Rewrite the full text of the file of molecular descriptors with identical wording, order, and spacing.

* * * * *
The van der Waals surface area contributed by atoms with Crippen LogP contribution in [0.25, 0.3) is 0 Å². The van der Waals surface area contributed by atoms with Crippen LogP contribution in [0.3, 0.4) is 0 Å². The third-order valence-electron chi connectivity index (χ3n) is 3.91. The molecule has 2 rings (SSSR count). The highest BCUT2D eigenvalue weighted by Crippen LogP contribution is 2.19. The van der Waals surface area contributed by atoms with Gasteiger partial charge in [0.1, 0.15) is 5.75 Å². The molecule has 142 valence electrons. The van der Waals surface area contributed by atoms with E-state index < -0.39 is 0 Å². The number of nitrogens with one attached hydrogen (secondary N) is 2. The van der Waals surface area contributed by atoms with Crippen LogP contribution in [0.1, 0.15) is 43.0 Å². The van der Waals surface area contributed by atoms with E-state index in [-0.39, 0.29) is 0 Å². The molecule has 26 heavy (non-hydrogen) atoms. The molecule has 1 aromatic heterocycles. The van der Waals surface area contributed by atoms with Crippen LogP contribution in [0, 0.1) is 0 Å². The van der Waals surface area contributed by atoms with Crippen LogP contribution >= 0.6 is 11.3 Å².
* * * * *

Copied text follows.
The van der Waals surface area contributed by atoms with Crippen LogP contribution in [0.25, 0.3) is 0 Å². The van der Waals surface area contributed by atoms with Crippen LogP contribution in [0.3, 0.4) is 0 Å². The third-order valence-electron chi connectivity index (χ3n) is 3.91. The molecule has 2 rings (SSSR count). The highest BCUT2D eigenvalue weighted by Crippen LogP contribution is 2.19. The van der Waals surface area contributed by atoms with Gasteiger partial charge in [0.1, 0.15) is 5.75 Å². The molecule has 142 valence electrons. The van der Waals surface area contributed by atoms with E-state index < -0.39 is 0 Å². The number of nitrogens with one attached hydrogen (secondary N) is 2. The van der Waals surface area contributed by atoms with Crippen LogP contribution in [0.1, 0.15) is 43.0 Å². The van der Waals surface area contributed by atoms with E-state index in [-0.39, 0.29) is 0 Å². The molecule has 26 heavy (non-hydrogen) atoms. The molecule has 1 aromatic heterocycles. The van der Waals surface area contributed by atoms with Crippen LogP contribution in [0, 0.1) is 0 Å². The van der Waals surface area contributed by atoms with Crippen LogP contribution >= 0.6 is 11.3 Å².